References Top

1.Arslan H, Ergin F, Oner-Eyuboglu F, et al. Tuberculosis in renal transplant recipients. Transplant Proc 2003;35:2680-1.  Back to cited text no. 1  [PUBMED]  [FULLTEXT]
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3.Braun MM, Cote TR, Rabkin CS. Trends in death with tuberculosis during the AIDS era. JAMA 1993;269:2865-8.  Back to cited text no. 3    
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13.Malik GH, Al-Harbi AS, Al-Mohaya S, et al. Eleven years of experience with dialysis asso­ciated tuberculosis. Clin Nephrol 2002;58:356-62.  Back to cited text no. 13  [PUBMED]  
14.Mathur P, Sacks L, Auten G, et al. Delayed diagnosis of pulmonary tuberculosis in city hospitals. Arch Intern Med 1994;154:306-10.  Back to cited text no. 14  [PUBMED]  
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16.McMurray DN, Barrow RA. Immunosuppression and alteration of resistance to pulmonary tuberculosis in guinea pigs by protein under­nutrition. J Nutr 1992;122:738-43.  Back to cited text no. 16    
17.Shennib H, Chiu RC, Mulder DS, et al. Depre­ssion and delayed recovery of alveolar macro­phage function during starvation and refeeding. Surg Gynecol Obstet 1984;158:535-40.  Back to cited text no. 17  [PUBMED]  
18.Oner-Eyuboglu AF, Akcay MS, Arslan H, et al. Extrapulmonary involvement of mycobacte­rial infections in dialysis patients. Transplant Proc 1999;31:3199-201.  Back to cited text no. 18    
19.Ozkara S, Aktas Z, Ozkan S, et al. National Guide for Tuberculosis Control in Turkey (in Turkish) 1998;7-55.  Back to cited text no. 19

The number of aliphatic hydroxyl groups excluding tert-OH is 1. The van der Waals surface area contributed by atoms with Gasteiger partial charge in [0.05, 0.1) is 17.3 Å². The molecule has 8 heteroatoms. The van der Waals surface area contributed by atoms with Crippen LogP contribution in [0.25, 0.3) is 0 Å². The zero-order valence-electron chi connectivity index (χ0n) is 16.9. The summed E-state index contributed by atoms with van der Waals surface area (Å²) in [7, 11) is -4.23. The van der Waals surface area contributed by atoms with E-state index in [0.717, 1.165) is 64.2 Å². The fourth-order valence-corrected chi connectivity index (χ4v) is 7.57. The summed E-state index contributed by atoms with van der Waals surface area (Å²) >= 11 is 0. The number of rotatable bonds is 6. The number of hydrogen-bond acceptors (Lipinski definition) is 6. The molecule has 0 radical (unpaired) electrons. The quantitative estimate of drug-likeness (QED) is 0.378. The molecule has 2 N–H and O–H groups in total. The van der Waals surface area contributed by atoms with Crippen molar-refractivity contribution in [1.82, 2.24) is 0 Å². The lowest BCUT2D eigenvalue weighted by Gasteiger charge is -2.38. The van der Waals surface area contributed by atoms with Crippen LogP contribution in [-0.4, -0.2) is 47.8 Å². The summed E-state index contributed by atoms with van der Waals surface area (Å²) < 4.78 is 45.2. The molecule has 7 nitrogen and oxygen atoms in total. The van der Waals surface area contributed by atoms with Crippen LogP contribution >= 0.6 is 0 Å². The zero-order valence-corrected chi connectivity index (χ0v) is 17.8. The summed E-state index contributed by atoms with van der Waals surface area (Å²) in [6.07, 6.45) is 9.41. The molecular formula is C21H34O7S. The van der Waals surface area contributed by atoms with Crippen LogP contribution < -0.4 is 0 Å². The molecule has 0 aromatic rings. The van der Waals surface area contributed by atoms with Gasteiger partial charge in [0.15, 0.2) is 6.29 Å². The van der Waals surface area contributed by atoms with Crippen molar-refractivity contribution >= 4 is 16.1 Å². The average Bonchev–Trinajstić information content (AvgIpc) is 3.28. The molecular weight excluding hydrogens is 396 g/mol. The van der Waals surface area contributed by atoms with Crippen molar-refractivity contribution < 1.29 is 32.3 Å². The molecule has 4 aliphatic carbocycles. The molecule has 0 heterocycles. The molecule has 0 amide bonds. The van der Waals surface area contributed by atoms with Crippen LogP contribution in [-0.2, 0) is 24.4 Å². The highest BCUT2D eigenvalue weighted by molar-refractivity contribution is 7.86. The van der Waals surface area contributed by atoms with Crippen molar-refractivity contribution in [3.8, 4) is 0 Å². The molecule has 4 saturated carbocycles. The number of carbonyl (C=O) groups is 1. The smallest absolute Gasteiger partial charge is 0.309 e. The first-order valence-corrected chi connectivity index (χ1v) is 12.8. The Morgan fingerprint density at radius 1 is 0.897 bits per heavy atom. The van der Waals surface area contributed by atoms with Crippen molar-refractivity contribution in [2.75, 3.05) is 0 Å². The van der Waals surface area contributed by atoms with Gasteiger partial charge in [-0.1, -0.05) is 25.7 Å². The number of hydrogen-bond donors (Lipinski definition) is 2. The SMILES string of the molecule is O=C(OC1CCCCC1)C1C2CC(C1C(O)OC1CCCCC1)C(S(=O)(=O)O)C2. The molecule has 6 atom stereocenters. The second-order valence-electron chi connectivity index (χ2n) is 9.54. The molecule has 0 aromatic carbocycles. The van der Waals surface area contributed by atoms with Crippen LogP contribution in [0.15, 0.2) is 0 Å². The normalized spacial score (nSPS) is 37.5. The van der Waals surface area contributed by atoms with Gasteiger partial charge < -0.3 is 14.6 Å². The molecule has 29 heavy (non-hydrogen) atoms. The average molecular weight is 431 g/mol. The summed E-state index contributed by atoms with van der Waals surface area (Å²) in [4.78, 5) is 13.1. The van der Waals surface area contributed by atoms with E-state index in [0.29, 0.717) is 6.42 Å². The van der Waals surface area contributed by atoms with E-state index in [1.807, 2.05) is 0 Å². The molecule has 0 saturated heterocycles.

20.Pablos-Mendez A, Sterling TR, Frieden TR. The relationship between delayed or incomplete treatment and all-cause mortality in patients with tuberculosis. JAMA 1996;276:1223-8.  Back to cited text no. 20    
21.Penner C, Roberts D, Kunimoto D, et al. Tuberculosis as a primary cause of respiratory failure requiring mechanical ventilation. Am J Respir Crit Care Med 1995;151:867-72.  Back to cited text no. 21  [PUBMED]  
22.Piersen DJ Respiratory considerations in the patient with renal failure. Respir Care 2006;51:413-22.  Back to cited text no. 22    
23.Rao VK, Iademarco EP, Fraser VJ, et al. Delays in the suspicion and treatment of tuberculosis among hospitalized patients. Ann Intern Med 1999;130:404-11.  Back to cited text no. 23  [PUBMED]  [FULLTEXT]
24.Sacks LV, Pendle S. Factors related to in­hospital deaths in patients with tuberculosis. Arch Intern Med 1998;158:1916-22.  Back to cited text no. 24  [PUBMED]  [FULLTEXT]
25.Stoneburner R, Laroche E, Prevots R, et al. Survival in a cohort of human immuno­deficiency virus-infected tuberculosis patients in New York City: Implications for the expansion of the AIDS case definition. Arch Intern Med 1992;152:2033-7.  Back to cited text no. 25  [PUBMED]  
26.WHO. 2002 WHO Global Tuberculosis Control Report. Geneva, World Health Organization  Back to cited text no. 26    
27.Zahar JR, Azoulay E, Klement E, et al. Delayed treatment contributes to mortality in ICU patients with severe active pulmonary tuberculosis and acute respiratory failure. Intensive Care Med 2001;27:513-20.  Back to cited text no. 27  [PUBMED]  [FULLTEXT]

Correspondence Address:
Sevinc Sarinc Ulasli
Department of Pulmonary Diseases, Baskent University, Fevzi Cakmak Cad, 5 sok, No 48, Postal Code 06490, Besevler, Ankara
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Source of Support: None, Conflict of Interest: None

PMID: 19237814

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  [Table 1], [Table 2], [Table 3], [Table 4]